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Karski’s Book Donated To Garfield Library
Last year, Poland’s Sejm voted to name 2014, the centennial year of his birth anniversary, “THE YEAR OF JAN KARSKI”. At their spring 2013 meeting, the Council of National Directors of the POLISH AMERICAN CONGRESS (PAC), America’s kin country lobby for a strong and sovereign Poland as the key country in East Central Europe that promotes American democratic values and the national interests of the United States, enacted a resolution that requested all of the PAC’s State Divisions to hold events to commemorate “THE YEAR OF JAN KARSKI”.
In Photo: Mrs. Ann K. Czop, member of PAC-NJ Division, presents Karski’s book to Garfield Free Public Library’s Director Mary Jo Jennings.
The PAC’s New Jersey Division (PAC, NJD) is implementing this resolution by donating to municipal libraries, and to the libraries of other not-for-profit organizations, copies of the new edition of Jan Karski’s STORY OF A SECRET STATE: My Report to the World (Georgetown University Press, Washington, DC: 2014). The first edition of this book, Karski’s war memoires, was published in 1944. The new edition has a Foreward by former Secretary of State Madeleine Albright, and an Afterword by Professor Zbigniew Brzezinski, who met Jan Karski in 1944 when he was a dinner guest at the Brzezinski’s residence in Canada where the professor’s father was serving as Consul of the Polish State, the official name of Free Poland after the collapse of the Second Republic in September 1939.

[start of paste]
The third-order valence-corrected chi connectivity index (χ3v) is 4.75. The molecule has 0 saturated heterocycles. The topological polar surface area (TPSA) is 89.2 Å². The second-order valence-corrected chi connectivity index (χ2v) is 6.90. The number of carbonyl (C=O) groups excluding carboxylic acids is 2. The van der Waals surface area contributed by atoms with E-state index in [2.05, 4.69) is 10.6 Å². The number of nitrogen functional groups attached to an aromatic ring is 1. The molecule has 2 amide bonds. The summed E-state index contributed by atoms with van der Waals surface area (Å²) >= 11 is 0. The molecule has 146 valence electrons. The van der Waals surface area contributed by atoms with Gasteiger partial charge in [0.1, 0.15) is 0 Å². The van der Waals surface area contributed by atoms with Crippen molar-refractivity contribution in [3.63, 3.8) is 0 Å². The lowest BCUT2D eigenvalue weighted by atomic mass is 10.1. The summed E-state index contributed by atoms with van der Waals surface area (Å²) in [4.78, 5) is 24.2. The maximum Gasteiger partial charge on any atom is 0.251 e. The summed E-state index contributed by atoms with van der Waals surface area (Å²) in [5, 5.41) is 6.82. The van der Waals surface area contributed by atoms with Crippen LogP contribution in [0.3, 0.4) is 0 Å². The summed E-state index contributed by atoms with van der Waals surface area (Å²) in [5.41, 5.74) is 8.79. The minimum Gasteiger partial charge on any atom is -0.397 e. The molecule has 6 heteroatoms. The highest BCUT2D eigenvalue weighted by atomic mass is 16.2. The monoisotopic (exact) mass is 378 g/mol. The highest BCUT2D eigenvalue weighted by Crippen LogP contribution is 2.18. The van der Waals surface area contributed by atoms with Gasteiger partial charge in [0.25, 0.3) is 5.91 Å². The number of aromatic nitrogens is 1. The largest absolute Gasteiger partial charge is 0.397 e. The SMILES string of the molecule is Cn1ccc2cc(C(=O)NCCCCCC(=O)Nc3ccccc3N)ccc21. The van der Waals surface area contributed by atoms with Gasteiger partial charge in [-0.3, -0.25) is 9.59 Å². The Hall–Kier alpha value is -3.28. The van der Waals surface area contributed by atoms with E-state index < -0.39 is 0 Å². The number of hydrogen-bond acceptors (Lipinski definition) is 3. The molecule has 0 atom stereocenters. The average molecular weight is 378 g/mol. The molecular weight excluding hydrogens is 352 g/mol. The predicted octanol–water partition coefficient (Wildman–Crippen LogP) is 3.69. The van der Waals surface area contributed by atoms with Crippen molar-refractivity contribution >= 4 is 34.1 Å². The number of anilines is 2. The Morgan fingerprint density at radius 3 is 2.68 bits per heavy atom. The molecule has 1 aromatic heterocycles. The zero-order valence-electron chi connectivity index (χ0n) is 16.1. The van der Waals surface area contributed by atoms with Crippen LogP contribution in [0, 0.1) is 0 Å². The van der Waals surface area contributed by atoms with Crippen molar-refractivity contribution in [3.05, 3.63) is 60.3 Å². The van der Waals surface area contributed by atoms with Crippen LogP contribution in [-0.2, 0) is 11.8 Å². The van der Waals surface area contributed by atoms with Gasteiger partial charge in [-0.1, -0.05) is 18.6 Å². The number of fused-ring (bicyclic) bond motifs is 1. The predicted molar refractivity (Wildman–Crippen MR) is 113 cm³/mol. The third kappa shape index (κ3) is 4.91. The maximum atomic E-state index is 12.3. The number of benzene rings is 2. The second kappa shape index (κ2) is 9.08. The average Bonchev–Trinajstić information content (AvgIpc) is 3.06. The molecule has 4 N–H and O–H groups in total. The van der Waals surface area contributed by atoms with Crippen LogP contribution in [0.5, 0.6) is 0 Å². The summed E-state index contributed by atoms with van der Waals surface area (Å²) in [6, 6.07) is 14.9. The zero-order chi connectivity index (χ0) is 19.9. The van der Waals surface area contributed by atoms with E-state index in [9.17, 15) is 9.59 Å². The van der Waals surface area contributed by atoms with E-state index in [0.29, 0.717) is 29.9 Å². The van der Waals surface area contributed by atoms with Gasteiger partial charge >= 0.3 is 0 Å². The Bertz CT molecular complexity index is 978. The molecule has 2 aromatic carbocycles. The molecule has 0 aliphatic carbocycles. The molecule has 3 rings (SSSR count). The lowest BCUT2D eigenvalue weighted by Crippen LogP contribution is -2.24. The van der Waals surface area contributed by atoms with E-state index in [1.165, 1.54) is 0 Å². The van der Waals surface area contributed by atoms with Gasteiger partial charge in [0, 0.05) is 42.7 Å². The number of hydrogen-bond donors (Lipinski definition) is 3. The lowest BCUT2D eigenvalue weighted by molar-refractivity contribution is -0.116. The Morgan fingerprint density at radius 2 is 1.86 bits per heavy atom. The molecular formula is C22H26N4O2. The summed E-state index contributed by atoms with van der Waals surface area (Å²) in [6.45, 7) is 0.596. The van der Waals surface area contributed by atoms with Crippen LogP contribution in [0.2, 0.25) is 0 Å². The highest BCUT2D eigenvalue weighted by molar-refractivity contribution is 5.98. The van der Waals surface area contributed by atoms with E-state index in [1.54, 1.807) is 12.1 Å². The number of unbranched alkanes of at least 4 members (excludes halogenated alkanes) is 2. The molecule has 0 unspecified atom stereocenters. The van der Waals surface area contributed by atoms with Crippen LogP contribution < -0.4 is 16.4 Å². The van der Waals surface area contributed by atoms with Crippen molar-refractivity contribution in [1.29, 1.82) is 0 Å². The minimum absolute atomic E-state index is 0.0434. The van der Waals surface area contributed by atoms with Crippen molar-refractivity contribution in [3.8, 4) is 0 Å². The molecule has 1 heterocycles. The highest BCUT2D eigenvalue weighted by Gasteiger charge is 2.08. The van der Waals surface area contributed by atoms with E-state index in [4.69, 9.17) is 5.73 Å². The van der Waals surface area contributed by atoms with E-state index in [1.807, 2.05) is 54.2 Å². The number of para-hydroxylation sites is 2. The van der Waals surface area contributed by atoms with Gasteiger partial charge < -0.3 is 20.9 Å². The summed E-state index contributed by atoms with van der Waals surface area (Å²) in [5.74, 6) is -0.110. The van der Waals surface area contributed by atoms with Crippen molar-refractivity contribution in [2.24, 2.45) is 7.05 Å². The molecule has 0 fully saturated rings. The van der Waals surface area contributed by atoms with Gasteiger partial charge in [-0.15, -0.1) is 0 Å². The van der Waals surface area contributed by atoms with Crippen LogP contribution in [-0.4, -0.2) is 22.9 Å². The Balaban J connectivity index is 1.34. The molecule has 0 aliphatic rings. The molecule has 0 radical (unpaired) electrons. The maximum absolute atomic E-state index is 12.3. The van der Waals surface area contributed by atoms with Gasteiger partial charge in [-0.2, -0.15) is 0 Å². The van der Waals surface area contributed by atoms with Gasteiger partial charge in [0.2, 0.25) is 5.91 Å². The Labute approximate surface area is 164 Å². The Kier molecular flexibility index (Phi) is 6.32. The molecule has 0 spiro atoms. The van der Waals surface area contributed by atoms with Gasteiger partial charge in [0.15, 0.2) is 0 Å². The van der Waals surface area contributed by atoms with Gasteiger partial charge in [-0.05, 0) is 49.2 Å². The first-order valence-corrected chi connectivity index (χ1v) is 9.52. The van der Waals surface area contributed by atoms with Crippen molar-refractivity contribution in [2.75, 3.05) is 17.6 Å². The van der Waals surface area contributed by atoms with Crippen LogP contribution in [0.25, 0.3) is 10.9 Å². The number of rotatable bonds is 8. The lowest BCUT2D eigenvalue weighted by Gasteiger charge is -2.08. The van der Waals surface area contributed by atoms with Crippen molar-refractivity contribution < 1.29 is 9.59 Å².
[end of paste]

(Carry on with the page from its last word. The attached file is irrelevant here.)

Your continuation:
The best source of information about the life and legacy of Jan Karski (1914-2000) is the web site (www.jankarski.net) of the JAN KARSKI EDUCATIONAL FOUNDATION. The president of this foundation is the well known lecturer, author, and television personality, Wanda Urbanska, who manages operations in the United States. The Jan Karski Educational Foundation also is active in Poland.
On the Foundation’s web site, Wanda Urbanska writes that: “The mission of the Jan Karski foundation is to instill in people–especially the youth–the values of leadership, courage and integrity, as exemplified by the life of Jan Karski Humanity’s Hero.” Urbanska then puts Karski’s historic significance into a nutshell: “In the midst of World War II, Jan Karski was dispatched by the Polish Underground to inform Western Allies about the reign of terror in German Nazi-occupied Poland and to seek intervention. Karski’s courageous mission, against all odds in the darkest of hours, qualifies him as Humanity’s Hero.”
When Mrs. John A. Czop, nee Ann Kozlowicz, was growing up in Garfield, she graduated from Garfield High School in January 1941, the population was predominantly of Italian and Polish origin. Today, the population is far more diverse, and includes speakers of 42 languages. She is a member of the PAC, NJD and long-serving Secretary of Branch 5, The Tadeusz Kościuszko Society, of the Polish National Union of America (PNU). The PNU is an organizational member of the PAC.
The Garfield Free Public Library is much bigger and better then it was when Ann was growing up, who remembers the first library located in tiny quarters on Palisade Ave. Today, Director Mary Jo Jennings is leading the Garfield Library to meet contemporary challenges.
By John Czop